Study: HNSCC Outcomes in Blacks Similar to Whites

October 28, 2013

Black race did not adversely affect outcomes after receiving radiotherapy for head and neck squamous cell carcinoma compared with white race, according to the results of a study in which black patients made up the majority of enrolled participants.

Black race did not adversely affect outcomes after receiving radiotherapy for head and neck squamous cell carcinoma compared with white race, according to the results of a study in which black patients made up the majority of enrolled participants.

Previous research has indicated that black patients diagnosed with head and neck squamous cell carcinoma (HNSCC) had higher mortality rates and decreased disease-free survival, cause-specific survival and distant metastases. However, the studies from which these conclusions were drawn included only a minority of black patients among the patient population.

“The University of Illinois at Chicago features a unique patient demographic in which blacks comprise the majority of patients treated,” wrote Gene-Fu F. Liu, MD, and colleagues from the university. “To this end, we sought to determine the extent of racial disparities in the outcomes of patients with HNSCC in which blacks comprise a large proportion of the population.

They conducted a retrospective review of outcomes from 366 black and 236 white patients with nonmetastatic HNSCC who were treated with radiotherapy from 1990 to 2012. The results of the study were published in Cancer.

The overall patient population was followed for a median of 18.3 months with the median follow-up for blacks significantly longer than that for whites (21.5 months vs 15.4 months; P = .05).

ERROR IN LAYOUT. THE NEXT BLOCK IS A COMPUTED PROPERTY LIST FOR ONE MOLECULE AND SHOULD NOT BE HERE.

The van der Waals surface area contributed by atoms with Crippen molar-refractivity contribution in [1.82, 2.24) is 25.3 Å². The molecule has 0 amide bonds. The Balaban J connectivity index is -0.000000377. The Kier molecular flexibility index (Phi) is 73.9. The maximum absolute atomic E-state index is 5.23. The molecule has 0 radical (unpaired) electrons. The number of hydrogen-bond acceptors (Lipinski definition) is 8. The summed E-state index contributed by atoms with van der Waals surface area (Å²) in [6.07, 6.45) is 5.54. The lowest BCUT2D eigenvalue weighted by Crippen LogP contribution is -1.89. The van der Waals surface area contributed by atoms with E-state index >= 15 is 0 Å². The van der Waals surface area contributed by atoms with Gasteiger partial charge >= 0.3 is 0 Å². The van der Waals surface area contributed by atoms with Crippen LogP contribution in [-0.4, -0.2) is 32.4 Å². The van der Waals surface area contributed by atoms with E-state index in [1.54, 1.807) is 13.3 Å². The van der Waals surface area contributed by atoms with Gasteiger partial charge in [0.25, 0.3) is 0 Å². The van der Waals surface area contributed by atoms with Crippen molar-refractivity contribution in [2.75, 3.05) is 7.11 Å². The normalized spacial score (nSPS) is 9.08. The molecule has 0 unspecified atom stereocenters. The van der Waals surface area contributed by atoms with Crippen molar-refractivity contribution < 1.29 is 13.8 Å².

Results indicated that white patients were more likely to have undergone surgery prior to radiotherapy than black patients (P = .05). Excluding the treatment of primary oral cavity tumors, similar rates of postoperative radiotherapy were seen between black and white patients. In addition, black and white patients received similar rates of induction and concurrent chemotherapy.

After undergoing treatment, blacks had a 2-year locoregional control rate of 71.9% compared with 64.2% in white patients. Although univariate analysis showed that blacks had an improved rate of locoregional control, the results between whites and black were not significantly different on multivariate analysis. In addition, the researchers found no significant differences in progression-free survival and overall survival for black patients compared with white patients.

“It is likely that biologic and patient-specific socioeconomic factors cannot adequately explain racial differences in outcomes among patients with HNSCC,” the researchers wrote. “We propose that centers caring for a greater percentage of minority patients may have unique patient-health care provider relationships to overcome racial disparities in health care. Thus, these results may be applicable to other cancers and other nonmalignant diseases.”